that said, it's doubtless at least in part snobbery that i don't really believe in the democratization of criticism. just b/c there's more people blogging about music, doesn't mean they're saying anything worthwhile or good -- and, just to be clear, i'm certainly not saying all music blogs or any given ones are worthless, b/c a lot of what i find to be really awful music criticism these days is in the mainstream publications. but more is not necessarily better ... and a lot of music blogging is along the lines of it rocked/it sucked, or how this record changed my life, rather than saying anything especially insightful. but consensus isn't that important to me ... i've never cared about being in step or thinking in line with other critics. it might be as simple as not being a baby boomer or boomlet-er -- i'm used to being outnumbered. also, when i was younger, louder, and snottier, i used to tear down boomer icons just for sport, b/c i like to argue and it was fun to enrage people with pure immature snark like saying i hate bob dylan.
hmmm ... but maybe my dylan thing is a good illustration of why critical knowledge is useful. i really didn't get his deal, and to a certain extent i still respect and admire him more than i actually like him (if that makes sense), but (mostly due to repeated beatings from my betters) my youthful knee-jerk against dylan was slowly replaced by a better understanding of him and a real appreciation for his singular contributions. ironically, i never understood some of my punker-than-thou pals who hated the beatles (hello, the ramones loved them!) ... i guess the impulse isn't much different. anyway, so, as both a fan of music and a critic of same, knowing more about a subject can be enlightening in unexpected ways. and learning about something tends to enrich one's opinion -- even if you're just a casual fan and NOT a writer.
but criticism is more than just is this record/concert good or not? it's also about placing things in the broader context of the culture and assessing What It All Means. which is also the place where shit can get pretentious as all hell, oftentimes, but i think there are ways to do it w/o sounding like a total egghead asshole. and wtf, even if you do, it's still important.
anyway, just b/c a certain number of people want to go with the consensus a la rotten tomatoes, doesn't mean criticism shouldn't aim for loftier or even more practical goals. one of my pet peeves when reading reviews is when a critic will go on about how the record isn't so great, but two songs are the bomb, and then give the thing three stars or whatever. b/c most critics don't have to pay for the album, so too often they don't think about the 18 bucks or 11 bucks or whatever someone's gonna drop on a CD with two good songs on it. anyway ... there are fans with opinions, and lord knows they are legion, but criticism isn't just about an opinion. there's also a sense of historical perspective, an inkling of where this stuff is coming from, what else is like it, where its roots might be, and how things fit together.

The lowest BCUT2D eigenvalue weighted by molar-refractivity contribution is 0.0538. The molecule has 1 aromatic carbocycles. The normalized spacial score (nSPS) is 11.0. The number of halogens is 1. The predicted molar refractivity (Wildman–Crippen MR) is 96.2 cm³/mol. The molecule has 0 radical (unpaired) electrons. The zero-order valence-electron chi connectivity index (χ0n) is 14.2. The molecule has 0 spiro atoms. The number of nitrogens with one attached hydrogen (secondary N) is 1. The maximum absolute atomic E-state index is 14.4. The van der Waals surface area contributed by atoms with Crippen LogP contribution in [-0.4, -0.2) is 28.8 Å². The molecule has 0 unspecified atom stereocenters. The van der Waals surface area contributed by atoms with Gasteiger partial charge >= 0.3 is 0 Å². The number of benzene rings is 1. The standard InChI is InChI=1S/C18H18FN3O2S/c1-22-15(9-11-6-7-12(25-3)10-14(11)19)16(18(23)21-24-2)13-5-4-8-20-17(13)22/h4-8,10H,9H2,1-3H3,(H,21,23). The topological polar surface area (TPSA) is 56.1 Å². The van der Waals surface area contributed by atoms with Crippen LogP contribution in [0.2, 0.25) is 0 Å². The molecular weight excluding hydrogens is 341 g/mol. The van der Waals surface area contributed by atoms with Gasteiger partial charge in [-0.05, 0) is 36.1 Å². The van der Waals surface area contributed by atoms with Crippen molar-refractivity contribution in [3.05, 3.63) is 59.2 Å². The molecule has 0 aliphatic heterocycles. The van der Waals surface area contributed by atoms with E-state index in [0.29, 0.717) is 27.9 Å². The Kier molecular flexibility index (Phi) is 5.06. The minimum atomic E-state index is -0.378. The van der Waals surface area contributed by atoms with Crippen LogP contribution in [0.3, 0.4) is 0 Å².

but none of this is to say that only print publications can provide that. i think good writing about music can be found anywhere -- maybe even in the comments on amazon.com. it's more about the writer than the venue.
speaking of star ratings, the subject came up, and we all agreed we hate them b/c they're so reductive and meaningless. i guess the argument for them is they provide a "service" to readers -- like, the consumer reports version of criticism. on one hand i don't see criticism as a service: it's an art form in itself, a way of interpreting something, just as music is a way of interpreting life or love or brand-new cadillacs or what have you. music criticism is a way of interpreting work that's not strictly verbal, since it has the musical component as well. i'm not saying i see my work as art (ahaha -- funny idea), but i don't think of myself as a consumer reporter. and i HATE ratings. hate them. we never used them at citybeat, and i wouldn't put ratings on my times reviews, except that if i didn't some editor would, and that would be even more excruciating. music isn't a restaurant or a term paper, and putting grades on albums is just stupid.
otoh, in terms of consumer service, i do see criticism as a form of journalism, which is a public trust. it's definitely not as life-or-death as, say, war reporting or writing about social ills, etc. but i do think criticism can and should look at how art reflects, sorry for the cliche, the human condition. and also critics have a responsibility to the truth. they have to assess the quality of something using the sum total of their experience and perceptions and understanding. and NOT, say, whether they'll sound really cool by comparing fall out boy to nina simone, or if they'll really be pissing off some publicist, or if they'll lose an interview with a band b/c they trashed the album. b/c, to use ANOTHER cliche, at the end of the day, i have to look at myself in the mirror, and i don't wanna be telling myself, damn, you really kissed ASS today!
what can be harder for me is to assess something w/o feeling like i am selling out my own principles. what i dislike the most about reviewing something as mainstream as, say, the jonas brothers, is that i really have a hard time just coloring inside the lines of the dominant culture.